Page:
The Alumni Association of UC San Francisco has named 15 winners of the 2019 UCSF Campaign Alumni Awards, honoring the remarkable work not only of some of its most accomplished alumni, but also up-and-coming alumni leaders.
Winners of the awards will be recognized during UCSF’s Alumni Weekend, April 12-13.
“Across the board, our alumni are known for the outsize impact they have in the sciences, in public discourse, and on the health of individuals and communities alike. These awards not only honor some of our best and brightest, but also exemplify the contributions of so many others,” said Mario Peraza, executive director of Alumni Relations.
Three winners were selected in each of five categories (The Audacious, The Innovators, The Compassionate, The Dedicated, and The Pathfinders) based on their distinguished service in research and education, transforming care delivery, or improving access to advance health equity.
The 15 winners were selected from an accomplished group of 125 nominees. Nominations for the 2020 UCSF Campaign Alumni Awards will open in August 2019.
This award recognizes those who have achieved a single, remarkable accomplishment by setting a vision so impactful that others might have doubted it could be done.
Stella Dao, MD ’92
Dao began her pursuit of a better breast pump after her own experiences as a new mother and busy physician made her realize that existing technology could not meet her needs.
Her company, Dao Health, produces a hands-free, battery-powered system that is discreet enough to fit under clothing, allowing women to return to work without switching to costly and less nutritious formula. A hand-powered model benefits mothers in regions of the world where electricity is less available.
Dao, whose specialty is emergency medicine, also serves as lead physician in Occupational Medicine at Kaiser Permanente, Folsom.
Michelle Tam, PharmD ’00
Tam’s unlikely path to fame as a blogger, award-winning cookbook writer, and leading advocate of the paleo diet began on the nightshift of a hospital pharmacy, where lack of sleep and poor food choices were taking a toll on her well-being.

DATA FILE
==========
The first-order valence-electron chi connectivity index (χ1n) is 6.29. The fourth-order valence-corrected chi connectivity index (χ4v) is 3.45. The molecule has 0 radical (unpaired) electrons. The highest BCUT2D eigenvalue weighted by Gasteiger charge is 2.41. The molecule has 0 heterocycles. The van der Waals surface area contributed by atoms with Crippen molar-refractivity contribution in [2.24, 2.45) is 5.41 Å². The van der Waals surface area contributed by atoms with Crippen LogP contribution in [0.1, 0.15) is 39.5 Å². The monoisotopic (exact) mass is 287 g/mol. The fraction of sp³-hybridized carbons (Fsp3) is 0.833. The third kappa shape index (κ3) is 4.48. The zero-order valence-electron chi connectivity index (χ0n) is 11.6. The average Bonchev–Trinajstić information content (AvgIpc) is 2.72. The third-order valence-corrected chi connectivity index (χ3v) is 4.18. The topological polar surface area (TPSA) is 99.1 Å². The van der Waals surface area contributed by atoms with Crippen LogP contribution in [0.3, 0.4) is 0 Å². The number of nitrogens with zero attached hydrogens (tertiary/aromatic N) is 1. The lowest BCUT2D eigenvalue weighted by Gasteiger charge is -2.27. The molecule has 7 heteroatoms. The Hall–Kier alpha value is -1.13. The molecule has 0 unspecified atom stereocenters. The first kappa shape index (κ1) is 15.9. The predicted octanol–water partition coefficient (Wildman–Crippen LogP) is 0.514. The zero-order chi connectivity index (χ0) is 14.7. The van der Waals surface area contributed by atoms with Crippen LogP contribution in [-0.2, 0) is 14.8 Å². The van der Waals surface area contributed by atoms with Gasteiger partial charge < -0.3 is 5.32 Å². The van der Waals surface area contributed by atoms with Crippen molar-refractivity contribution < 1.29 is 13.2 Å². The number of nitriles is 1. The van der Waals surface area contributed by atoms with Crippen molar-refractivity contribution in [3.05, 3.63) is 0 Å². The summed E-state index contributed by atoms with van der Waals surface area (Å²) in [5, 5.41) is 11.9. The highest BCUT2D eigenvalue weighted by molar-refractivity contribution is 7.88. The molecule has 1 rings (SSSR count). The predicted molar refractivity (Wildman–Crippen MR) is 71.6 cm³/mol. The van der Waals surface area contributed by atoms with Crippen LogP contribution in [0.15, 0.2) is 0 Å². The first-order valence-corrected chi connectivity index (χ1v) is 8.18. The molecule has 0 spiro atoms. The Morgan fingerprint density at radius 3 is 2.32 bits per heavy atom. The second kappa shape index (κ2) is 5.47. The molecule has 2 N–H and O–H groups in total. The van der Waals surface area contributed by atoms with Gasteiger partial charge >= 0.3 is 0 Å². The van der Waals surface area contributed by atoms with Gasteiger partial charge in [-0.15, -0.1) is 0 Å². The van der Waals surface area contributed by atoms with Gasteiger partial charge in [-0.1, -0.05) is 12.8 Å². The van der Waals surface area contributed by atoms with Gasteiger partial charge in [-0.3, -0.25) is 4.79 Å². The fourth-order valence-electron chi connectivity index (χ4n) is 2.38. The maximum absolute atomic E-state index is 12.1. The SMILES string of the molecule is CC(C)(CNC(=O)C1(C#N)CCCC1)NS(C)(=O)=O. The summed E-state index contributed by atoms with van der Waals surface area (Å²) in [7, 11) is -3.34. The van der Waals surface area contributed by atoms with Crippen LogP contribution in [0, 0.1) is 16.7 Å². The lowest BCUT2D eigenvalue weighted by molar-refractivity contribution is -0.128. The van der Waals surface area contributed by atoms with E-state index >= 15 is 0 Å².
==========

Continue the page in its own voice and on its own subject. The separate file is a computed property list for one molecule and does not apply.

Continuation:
After transforming her diet, Tam began blogging about the incredible changes in her physical and mental health. The blog turned into a bestselling cookbook, Nom Nom Paleo, followed by another, as well as a popular cooking app and lucrative partnership with Whole Foods.
Jennie Chin Hansen, MSN ’71
Few health professionals have created such broad and lasting impact as Jennie Chin Hansen – leading, educating, transforming institutions, and improving care for the nation’s most vulnerable populations.
A founding director and CEO of San Francisco's On Lok, she created a groundbreaking model for elder care that became the prototype for a federal program now operating in 33 states. Her numerous prestigious federal appointments include commissioner of the Medicare Payment Advisory Commission and member of the National Veteran's Administration Advisory Committee on Gerontology and Geriatrics. As CEO of the American Geriatrics Society, she led 6,000 health professionals devoted to improving health, independence, and quality of life for older people.
Recognizing her enormous impact on care delivery for America’s veterans and the elderly, she received the American Society on Aging’s Hall of Fame Award in 2015 and PBS’s Next Avenue designation as one of the nation’s 50 Top Influencers in Aging, in addition to numerous awards and accolades.
This award honors individuals whose work has led to unexpected findings or outcomes that resulted in positive changes to the science or health care communities.
Zubin Damania, MD ’99
Damania, better known as ZDoggMD to his social media followers, is a passionate advocate for changing how health care is delivered in the US.
A practicing hospitalist by day, Damania began producing satirical rap videos in 2010, parodying hits by Notorious B.I.G. and Bruno Mars to speak directly to his fellow physicians and the general public about topics that frustrated him – from vaccine-deniers and overworked doctors to the dangers of unsafe sex. These witty videos have amassed close to 1.2 million views.
As the leader of Turntable Health in Las Vegas from 2013 to 2017, Damania created a subscription-based model of care that produced exceptional patient satisfaction and greatly improved health outcomes.